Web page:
--> Abstract: Facies Re-Interpretations of Sunnyside Delta Sandstone in Nine Mile Canyon, Uinta Basin, Utah: the Perils of Model-Driven Geology, by David Keighley and Stephen Flint; #90169 (2013)

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Facies Re-Interpretations of Sunnyside Delta Sandstone in Nine Mile Canyon, Uinta Basin, Utah: the Perils of Model-Driven Geology

David Keighley and Stephen Flint
University of New Brunswick

Numerous workers over the years have studied the interbedded carbonate, shale, and sandstone interval that forms part of the middle Green River Formation in Nine Mile Canyon of the Uinta Basin, Utah. The fine-grained, generally low-calcareous sandstones in question contain internal bounding surfaces that have variable dip angle and direction together with abundant asymmetric and less common symmetric cross lamination. They interbed on a 10 to 20 m scale with coarsening upward carbonate beds (oolitic, oncolitic and fossiliferous grainstone, algal mats, micrite) and an oil shale, and truncate calcareous grey shale and red-maroon paleosols. Most workers have interpreted the sandstone to be mostly fluvio-deltaic (at various or unspecified positions on the lacustrine delta top), and to include in-channel bars. Recently, detailed study of two such sandstones along one, ~1.5km-long, canyon wall has resulted in their re-interpretation as a terminal mouth bar deposit lakeward of a river-dominated delta. This latter suggestion is rejected based on numerous pieces of evidence. The lower sandbody is exposed on more than one canyon wall and so can be confidently mapped over 2.5 km of outcrop as a low sinuosity NW flowing channel sandstone with down-stream accreting bars and side bars adjacent to ~5 m deep channel margins. The upper sandbody is more sheetlike but across 9 km of canyon walls locally downcuts through mature red paleosols. Neither observation is consistent with a terminal bar lakeward of a river-dominated delta. Also, the carbonate interbeds are indicative of a high energy shoreface which equates with models showing the E Uinta basin to be in an exposed down-fetch position. Any rivers emptying into a lake at such an exposed location would have mouth bars extensively reworked. As such, if mouth bars were to be present, those associated with a wave-dominated, not river-dominated, delta would be more appropriate and consistent with Walther's Law.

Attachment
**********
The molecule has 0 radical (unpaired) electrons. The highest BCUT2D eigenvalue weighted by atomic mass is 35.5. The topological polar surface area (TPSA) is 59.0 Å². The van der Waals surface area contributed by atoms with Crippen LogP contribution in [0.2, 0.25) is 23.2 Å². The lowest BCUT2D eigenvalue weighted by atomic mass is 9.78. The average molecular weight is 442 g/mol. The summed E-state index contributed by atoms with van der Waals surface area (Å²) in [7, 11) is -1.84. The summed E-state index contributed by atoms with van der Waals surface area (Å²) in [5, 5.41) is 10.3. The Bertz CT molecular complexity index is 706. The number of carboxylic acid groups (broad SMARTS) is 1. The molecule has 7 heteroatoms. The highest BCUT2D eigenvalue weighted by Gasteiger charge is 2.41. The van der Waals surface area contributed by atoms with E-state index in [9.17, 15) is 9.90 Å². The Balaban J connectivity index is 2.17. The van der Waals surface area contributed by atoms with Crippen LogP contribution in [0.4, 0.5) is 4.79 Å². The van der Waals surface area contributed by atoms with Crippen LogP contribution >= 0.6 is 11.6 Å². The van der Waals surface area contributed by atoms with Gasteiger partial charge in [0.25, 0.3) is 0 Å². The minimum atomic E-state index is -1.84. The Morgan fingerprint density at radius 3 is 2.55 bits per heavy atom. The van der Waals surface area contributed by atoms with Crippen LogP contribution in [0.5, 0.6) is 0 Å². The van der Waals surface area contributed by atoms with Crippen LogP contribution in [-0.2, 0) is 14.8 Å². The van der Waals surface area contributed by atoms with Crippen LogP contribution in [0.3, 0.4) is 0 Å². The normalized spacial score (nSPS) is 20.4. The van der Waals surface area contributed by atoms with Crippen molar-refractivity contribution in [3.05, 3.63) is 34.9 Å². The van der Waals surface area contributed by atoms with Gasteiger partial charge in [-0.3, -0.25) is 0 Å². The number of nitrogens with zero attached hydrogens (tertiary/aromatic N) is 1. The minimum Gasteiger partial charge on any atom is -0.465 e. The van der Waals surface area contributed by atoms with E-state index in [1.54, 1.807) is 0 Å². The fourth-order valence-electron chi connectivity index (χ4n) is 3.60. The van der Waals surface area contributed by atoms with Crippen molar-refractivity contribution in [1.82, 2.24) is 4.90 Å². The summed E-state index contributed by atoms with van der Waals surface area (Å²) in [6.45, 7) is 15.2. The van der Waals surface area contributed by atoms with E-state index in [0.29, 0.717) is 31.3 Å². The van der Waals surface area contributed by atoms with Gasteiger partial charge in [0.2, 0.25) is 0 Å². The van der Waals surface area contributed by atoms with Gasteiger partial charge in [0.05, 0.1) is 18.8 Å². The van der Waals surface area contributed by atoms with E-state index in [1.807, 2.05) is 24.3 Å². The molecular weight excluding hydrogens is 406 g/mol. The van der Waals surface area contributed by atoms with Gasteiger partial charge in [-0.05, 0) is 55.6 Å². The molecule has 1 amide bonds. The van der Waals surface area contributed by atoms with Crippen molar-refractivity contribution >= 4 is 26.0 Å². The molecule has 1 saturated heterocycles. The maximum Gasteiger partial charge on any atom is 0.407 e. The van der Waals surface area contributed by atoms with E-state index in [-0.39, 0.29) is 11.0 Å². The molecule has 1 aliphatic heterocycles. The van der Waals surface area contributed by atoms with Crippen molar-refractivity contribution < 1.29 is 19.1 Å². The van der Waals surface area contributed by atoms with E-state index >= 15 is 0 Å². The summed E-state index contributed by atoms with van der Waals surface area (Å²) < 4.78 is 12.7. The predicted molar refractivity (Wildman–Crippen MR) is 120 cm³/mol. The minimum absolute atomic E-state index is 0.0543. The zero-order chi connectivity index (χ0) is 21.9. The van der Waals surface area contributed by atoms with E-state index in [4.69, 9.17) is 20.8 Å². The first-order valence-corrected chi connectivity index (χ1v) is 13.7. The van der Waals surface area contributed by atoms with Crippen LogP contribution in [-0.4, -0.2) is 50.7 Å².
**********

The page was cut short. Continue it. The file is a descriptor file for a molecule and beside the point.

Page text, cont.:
AAPG Search and Discovery Article #90169©2013 AAPG Rocky Mountain Section 62nd Annual Meeting, Salt Lake City, Utah, September 22-24, 2013